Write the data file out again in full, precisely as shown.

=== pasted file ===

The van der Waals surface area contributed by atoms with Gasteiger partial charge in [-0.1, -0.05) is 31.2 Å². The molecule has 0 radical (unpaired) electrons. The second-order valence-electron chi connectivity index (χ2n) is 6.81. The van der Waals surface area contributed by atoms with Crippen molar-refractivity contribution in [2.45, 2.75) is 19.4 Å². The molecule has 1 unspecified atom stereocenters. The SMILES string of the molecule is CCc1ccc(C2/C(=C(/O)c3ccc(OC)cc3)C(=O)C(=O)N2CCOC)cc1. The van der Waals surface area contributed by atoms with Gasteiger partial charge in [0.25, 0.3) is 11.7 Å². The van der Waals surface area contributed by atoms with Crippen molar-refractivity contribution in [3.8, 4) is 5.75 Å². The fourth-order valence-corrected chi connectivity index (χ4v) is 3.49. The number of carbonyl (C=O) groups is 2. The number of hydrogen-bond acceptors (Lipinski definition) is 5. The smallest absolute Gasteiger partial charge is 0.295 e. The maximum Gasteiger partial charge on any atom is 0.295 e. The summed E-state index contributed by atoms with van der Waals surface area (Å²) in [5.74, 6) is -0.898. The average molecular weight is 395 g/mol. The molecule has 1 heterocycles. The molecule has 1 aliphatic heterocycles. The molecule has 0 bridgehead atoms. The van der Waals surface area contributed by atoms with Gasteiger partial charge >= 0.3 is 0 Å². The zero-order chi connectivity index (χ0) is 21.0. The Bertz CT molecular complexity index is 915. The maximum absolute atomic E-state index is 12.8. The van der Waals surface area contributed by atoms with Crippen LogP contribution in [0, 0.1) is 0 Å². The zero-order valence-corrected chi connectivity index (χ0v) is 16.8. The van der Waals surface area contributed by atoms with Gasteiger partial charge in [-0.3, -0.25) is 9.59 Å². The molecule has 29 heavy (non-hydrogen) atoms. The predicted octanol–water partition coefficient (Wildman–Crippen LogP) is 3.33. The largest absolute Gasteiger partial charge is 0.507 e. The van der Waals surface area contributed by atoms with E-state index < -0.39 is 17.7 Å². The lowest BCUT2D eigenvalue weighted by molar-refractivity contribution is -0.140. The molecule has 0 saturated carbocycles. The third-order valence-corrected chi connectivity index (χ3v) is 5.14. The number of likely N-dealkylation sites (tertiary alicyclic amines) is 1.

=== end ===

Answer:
The van der Waals surface area contributed by atoms with Gasteiger partial charge in [-0.1, -0.05) is 31.2 Å². The molecule has 0 radical (unpaired) electrons. The second-order valence-electron chi connectivity index (χ2n) is 6.81. The van der Waals surface area contributed by atoms with Crippen molar-refractivity contribution in [2.45, 2.75) is 19.4 Å². The molecule has 1 unspecified atom stereocenters. The SMILES string of the molecule is CCc1ccc(C2/C(=C(/O)c3ccc(OC)cc3)C(=O)C(=O)N2CCOC)cc1. The van der Waals surface area contributed by atoms with Gasteiger partial charge in [0.25, 0.3) is 11.7 Å². The van der Waals surface area contributed by atoms with Crippen molar-refractivity contribution in [3.8, 4) is 5.75 Å². The fourth-order valence-corrected chi connectivity index (χ4v) is 3.49. The number of carbonyl (C=O) groups is 2. The number of hydrogen-bond acceptors (Lipinski definition) is 5. The smallest absolute Gasteiger partial charge is 0.295 e. The maximum Gasteiger partial charge on any atom is 0.295 e. The summed E-state index contributed by atoms with van der Waals surface area (Å²) in [5.74, 6) is -0.898. The average molecular weight is 395 g/mol. The molecule has 1 heterocycles. The molecule has 1 aliphatic heterocycles. The molecule has 0 bridgehead atoms. The van der Waals surface area contributed by atoms with Gasteiger partial charge >= 0.3 is 0 Å². The zero-order chi connectivity index (χ0) is 21.0. The Bertz CT molecular complexity index is 915. The maximum absolute atomic E-state index is 12.8. The van der Waals surface area contributed by atoms with Crippen LogP contribution in [0, 0.1) is 0 Å². The zero-order valence-corrected chi connectivity index (χ0v) is 16.8. The van der Waals surface area contributed by atoms with Gasteiger partial charge in [-0.3, -0.25) is 9.59 Å². The molecule has 29 heavy (non-hydrogen) atoms. The predicted octanol–water partition coefficient (Wildman–Crippen LogP) is 3.33. The largest absolute Gasteiger partial charge is 0.507 e. The van der Waals surface area contributed by atoms with E-state index < -0.39 is 17.7 Å². The lowest BCUT2D eigenvalue weighted by molar-refractivity contribution is -0.140. The molecule has 0 saturated carbocycles. The third-order valence-corrected chi connectivity index (χ3v) is 5.14. The number of likely N-dealkylation sites (tertiary alicyclic amines) is 1.